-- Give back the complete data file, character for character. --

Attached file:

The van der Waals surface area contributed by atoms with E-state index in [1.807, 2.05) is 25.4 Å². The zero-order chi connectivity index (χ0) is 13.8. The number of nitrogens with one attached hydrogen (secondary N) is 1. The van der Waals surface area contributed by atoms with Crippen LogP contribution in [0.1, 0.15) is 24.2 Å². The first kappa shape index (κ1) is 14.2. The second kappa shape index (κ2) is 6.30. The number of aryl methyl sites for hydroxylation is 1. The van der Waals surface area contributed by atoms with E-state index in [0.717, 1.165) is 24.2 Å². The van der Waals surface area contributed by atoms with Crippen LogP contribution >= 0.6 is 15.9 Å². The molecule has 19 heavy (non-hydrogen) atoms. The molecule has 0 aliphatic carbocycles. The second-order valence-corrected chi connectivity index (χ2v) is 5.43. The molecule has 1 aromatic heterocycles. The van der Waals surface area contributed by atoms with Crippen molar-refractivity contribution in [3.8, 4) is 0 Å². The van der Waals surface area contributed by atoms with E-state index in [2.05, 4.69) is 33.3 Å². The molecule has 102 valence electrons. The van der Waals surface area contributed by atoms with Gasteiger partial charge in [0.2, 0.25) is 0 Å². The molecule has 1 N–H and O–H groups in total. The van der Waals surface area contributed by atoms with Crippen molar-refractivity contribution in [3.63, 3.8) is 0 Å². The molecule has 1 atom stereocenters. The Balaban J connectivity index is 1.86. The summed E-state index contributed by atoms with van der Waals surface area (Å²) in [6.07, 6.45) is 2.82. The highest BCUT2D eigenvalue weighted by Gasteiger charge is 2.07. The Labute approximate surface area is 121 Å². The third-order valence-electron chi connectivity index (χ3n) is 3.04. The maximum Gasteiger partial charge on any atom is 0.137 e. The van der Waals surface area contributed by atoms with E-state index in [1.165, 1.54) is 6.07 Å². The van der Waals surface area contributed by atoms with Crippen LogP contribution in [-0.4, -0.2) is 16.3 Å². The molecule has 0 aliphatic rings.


The van der Waals surface area contributed by atoms with E-state index in [1.807, 2.05) is 25.4 Å². The zero-order chi connectivity index (χ0) is 13.8. The number of nitrogens with one attached hydrogen (secondary N) is 1. The van der Waals surface area contributed by atoms with Crippen LogP contribution in [0.1, 0.15) is 24.2 Å². The first kappa shape index (κ1) is 14.2. The second kappa shape index (κ2) is 6.30. The number of aryl methyl sites for hydroxylation is 1. The van der Waals surface area contributed by atoms with E-state index in [0.717, 1.165) is 24.2 Å². The van der Waals surface area contributed by atoms with Crippen LogP contribution >= 0.6 is 15.9 Å². The molecule has 19 heavy (non-hydrogen) atoms. The molecule has 0 aliphatic carbocycles. The second-order valence-corrected chi connectivity index (χ2v) is 5.43. The molecule has 1 aromatic heterocycles. The van der Waals surface area contributed by atoms with Crippen molar-refractivity contribution in [3.8, 4) is 0 Å². The van der Waals surface area contributed by atoms with E-state index in [2.05, 4.69) is 33.3 Å². The molecule has 102 valence electrons. The van der Waals surface area contributed by atoms with Gasteiger partial charge in [0.2, 0.25) is 0 Å². The molecule has 1 N–H and O–H groups in total. The van der Waals surface area contributed by atoms with Crippen molar-refractivity contribution in [3.63, 3.8) is 0 Å². The molecule has 1 atom stereocenters. The Balaban J connectivity index is 1.86. The summed E-state index contributed by atoms with van der Waals surface area (Å²) in [6.07, 6.45) is 2.82. The highest BCUT2D eigenvalue weighted by Gasteiger charge is 2.07. The Labute approximate surface area is 121 Å². The third-order valence-electron chi connectivity index (χ3n) is 3.04. The maximum Gasteiger partial charge on any atom is 0.137 e. The van der Waals surface area contributed by atoms with E-state index in [1.165, 1.54) is 6.07 Å². The van der Waals surface area contributed by atoms with Crippen LogP contribution in [-0.4, -0.2) is 16.3 Å². The molecule has 0 aliphatic rings.